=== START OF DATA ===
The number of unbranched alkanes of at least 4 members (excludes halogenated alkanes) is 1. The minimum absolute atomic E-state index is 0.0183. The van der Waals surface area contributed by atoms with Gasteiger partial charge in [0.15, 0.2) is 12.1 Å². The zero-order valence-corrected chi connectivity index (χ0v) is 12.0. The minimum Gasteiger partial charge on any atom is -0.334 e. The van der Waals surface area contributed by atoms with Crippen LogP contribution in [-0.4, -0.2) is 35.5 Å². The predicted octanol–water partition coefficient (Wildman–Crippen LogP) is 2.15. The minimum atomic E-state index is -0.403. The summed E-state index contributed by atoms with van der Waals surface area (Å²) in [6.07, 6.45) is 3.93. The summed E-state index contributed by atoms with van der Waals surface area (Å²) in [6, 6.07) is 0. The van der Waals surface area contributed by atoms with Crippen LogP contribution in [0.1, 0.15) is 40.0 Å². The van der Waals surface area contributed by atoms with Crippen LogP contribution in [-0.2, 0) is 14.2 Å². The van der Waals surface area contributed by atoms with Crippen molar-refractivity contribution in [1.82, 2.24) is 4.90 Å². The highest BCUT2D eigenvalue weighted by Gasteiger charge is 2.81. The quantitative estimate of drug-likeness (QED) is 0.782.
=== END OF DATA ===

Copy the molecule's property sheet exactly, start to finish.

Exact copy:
The number of unbranched alkanes of at least 4 members (excludes halogenated alkanes) is 1. The minimum absolute atomic E-state index is 0.0183. The van der Waals surface area contributed by atoms with Gasteiger partial charge in [0.15, 0.2) is 12.1 Å². The zero-order valence-corrected chi connectivity index (χ0v) is 12.0. The minimum Gasteiger partial charge on any atom is -0.334 e. The van der Waals surface area contributed by atoms with Crippen LogP contribution in [-0.4, -0.2) is 35.5 Å². The predicted octanol–water partition coefficient (Wildman–Crippen LogP) is 2.15. The minimum atomic E-state index is -0.403. The summed E-state index contributed by atoms with van der Waals surface area (Å²) in [6.07, 6.45) is 3.93. The summed E-state index contributed by atoms with van der Waals surface area (Å²) in [6, 6.07) is 0. The van der Waals surface area contributed by atoms with Crippen LogP contribution in [0.1, 0.15) is 40.0 Å². The van der Waals surface area contributed by atoms with Crippen LogP contribution in [-0.2, 0) is 14.2 Å². The van der Waals surface area contributed by atoms with Crippen molar-refractivity contribution in [1.82, 2.24) is 4.90 Å². The highest BCUT2D eigenvalue weighted by Gasteiger charge is 2.81. The quantitative estimate of drug-likeness (QED) is 0.782.